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Internet Safety with Miss O & Friends

By Asha Ellison on 07/06/2018 | GOTR Picks

A safe social haven for girls? Yep. It’s a real thing!

In today’s technology-driven world, it’s important for a girl to have a safe space—a place where she can be her authentic self. Miss O and Friends is an online community where girls are free to engage with their peers without fear of cyberbullying, exposure to risky content or having to be anyone other than themselves. The Girl2Girl Wall (there’s an app for this feature) is a virtual hangout where girls can gab about the latest flavors in fashion, food, pop culture, education and more—in secure way.

Why is internet safety so important? Girls on the Run teamed up with Juliette Blake of Miss O and Friends to discuss the benefits of this community as well as the importance of keeping girls safe:

 

Girls on the Run: Why is internet safety so important for girls today?

Juliette: Because the Internet is a terrifying place! There are so many negative things that girls can see and be a part of online, whether it’s feeling left out for not being tagged in a picture, fighting with a friend in the comments section of someone else’s post, or comparing themselves with the photoshopped influencers they see. It’s important that girls can express themselves online and learn to be confident in who they are, and who they are becoming, without trolls and bullies putting them down.

Back when “internet safety” first became a thing, it was mostly about personally identifiable information and protecting private information, but it’s really evolved into so much more. At a time where girls are so sensitive to what their peers are doing around them and their self-esteem is like a roller coaster, it’s important we protect girls from being negatively targeted and give them a positive community to just be themselves.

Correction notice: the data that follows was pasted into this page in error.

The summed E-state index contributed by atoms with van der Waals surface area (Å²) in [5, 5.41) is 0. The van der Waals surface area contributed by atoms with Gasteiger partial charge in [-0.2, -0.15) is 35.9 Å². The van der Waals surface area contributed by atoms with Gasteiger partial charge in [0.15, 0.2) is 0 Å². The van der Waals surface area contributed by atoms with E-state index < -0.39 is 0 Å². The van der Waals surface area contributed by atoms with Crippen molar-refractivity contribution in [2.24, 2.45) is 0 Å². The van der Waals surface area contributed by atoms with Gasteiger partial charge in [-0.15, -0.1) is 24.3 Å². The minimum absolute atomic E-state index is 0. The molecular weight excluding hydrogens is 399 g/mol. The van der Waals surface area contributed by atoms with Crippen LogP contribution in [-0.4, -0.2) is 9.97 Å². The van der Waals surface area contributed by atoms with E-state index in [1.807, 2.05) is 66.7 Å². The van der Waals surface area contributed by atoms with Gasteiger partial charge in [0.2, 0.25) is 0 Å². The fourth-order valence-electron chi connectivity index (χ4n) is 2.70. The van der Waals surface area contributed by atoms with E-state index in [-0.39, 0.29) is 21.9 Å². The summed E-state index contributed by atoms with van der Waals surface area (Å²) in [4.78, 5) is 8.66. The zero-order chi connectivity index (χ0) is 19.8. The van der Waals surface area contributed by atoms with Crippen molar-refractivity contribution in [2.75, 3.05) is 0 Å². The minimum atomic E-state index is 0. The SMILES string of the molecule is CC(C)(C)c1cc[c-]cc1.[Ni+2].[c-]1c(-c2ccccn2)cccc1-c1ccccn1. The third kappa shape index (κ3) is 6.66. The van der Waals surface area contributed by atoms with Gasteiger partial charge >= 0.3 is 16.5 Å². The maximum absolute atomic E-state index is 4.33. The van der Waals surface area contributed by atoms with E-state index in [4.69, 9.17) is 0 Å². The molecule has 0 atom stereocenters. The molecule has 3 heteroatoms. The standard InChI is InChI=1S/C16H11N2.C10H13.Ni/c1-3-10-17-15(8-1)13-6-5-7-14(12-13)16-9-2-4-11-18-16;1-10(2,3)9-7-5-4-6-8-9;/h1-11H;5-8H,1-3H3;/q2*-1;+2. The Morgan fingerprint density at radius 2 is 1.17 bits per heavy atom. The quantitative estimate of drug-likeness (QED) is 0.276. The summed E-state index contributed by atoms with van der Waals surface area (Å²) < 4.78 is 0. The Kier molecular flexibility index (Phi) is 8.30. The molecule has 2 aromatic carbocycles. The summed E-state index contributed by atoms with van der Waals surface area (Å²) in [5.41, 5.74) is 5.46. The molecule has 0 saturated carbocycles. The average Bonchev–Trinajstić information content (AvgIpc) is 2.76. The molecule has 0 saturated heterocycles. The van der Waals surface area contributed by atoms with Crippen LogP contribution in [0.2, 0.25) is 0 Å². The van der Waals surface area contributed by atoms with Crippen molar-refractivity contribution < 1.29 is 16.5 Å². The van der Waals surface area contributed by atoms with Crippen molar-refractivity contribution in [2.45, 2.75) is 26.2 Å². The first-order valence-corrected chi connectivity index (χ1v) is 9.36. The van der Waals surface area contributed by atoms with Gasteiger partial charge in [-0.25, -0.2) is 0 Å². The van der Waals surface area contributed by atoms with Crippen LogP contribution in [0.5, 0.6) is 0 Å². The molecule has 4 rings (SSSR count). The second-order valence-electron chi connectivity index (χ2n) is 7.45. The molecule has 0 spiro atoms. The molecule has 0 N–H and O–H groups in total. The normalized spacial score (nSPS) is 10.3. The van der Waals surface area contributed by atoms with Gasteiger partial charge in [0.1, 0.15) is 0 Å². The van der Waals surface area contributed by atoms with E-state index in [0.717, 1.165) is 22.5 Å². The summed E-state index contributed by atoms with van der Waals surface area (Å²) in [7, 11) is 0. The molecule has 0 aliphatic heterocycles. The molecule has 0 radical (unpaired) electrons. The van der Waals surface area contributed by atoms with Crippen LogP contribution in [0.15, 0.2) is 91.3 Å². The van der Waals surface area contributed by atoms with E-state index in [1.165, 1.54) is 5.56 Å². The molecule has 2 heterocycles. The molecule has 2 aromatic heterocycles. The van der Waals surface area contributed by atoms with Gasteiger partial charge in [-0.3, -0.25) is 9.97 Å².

"Our YouTube Premium Original Series, Hyperlinked has strong themes of positive female friendship."

 

Girls on the Run: With social pressure and cyberbullying on the rise, how can parents ensure their daughter’s online safety without compromising her trust or limiting her freedom of expression?

Juliette: Well, you can first have her download the Girl2Girl Wall App! But besides that, it’s important that you know what apps your daughter has and, if she’s on them, you can follow her. She shouldn’t be posting or doing anything on them that she wouldn’t want her mom (or dad, or any other adult) to see.  By following her, you are not only helping her maintain a positive social media profile, but also watching out for any bullying or other issues that might occur through it. I suggest making sure her accounts are private so that she can only be friends with people who request her that she knows. I think kids today know the danger of sharing personal information online with people they don’t know, but it’s always important to reinforce that.

My last thought on this issue is that it’s beneficial to keep an open line of communication going with your daughter. That’s obviously something that needs to be built, but if she confides in you about something she did that she knows was wrong online, it’s better to not get mad and let her explain so you can help her move forward with it. Hopefully then, she will come to you when there are issues knowing that you will be supportive and try and help her.

 

Girls on the Run: What should a girl do if she feels she is being targeted online in a negative way? 

Juliette: I would screenshot the messages or comments and then block the person. I would also suggest not responding to them because that only gives them the reinforcement that what they are doing is bothering you (which is most likely their goal). It’s never worth engaging with any sort of hater or troll. If it’s someone you know, and it happens more than once, definitely talk to your parent, a teacher, babysitter or someone that you trust who can help you through this. It might also be necessary to get the other kid’s parents and school involved.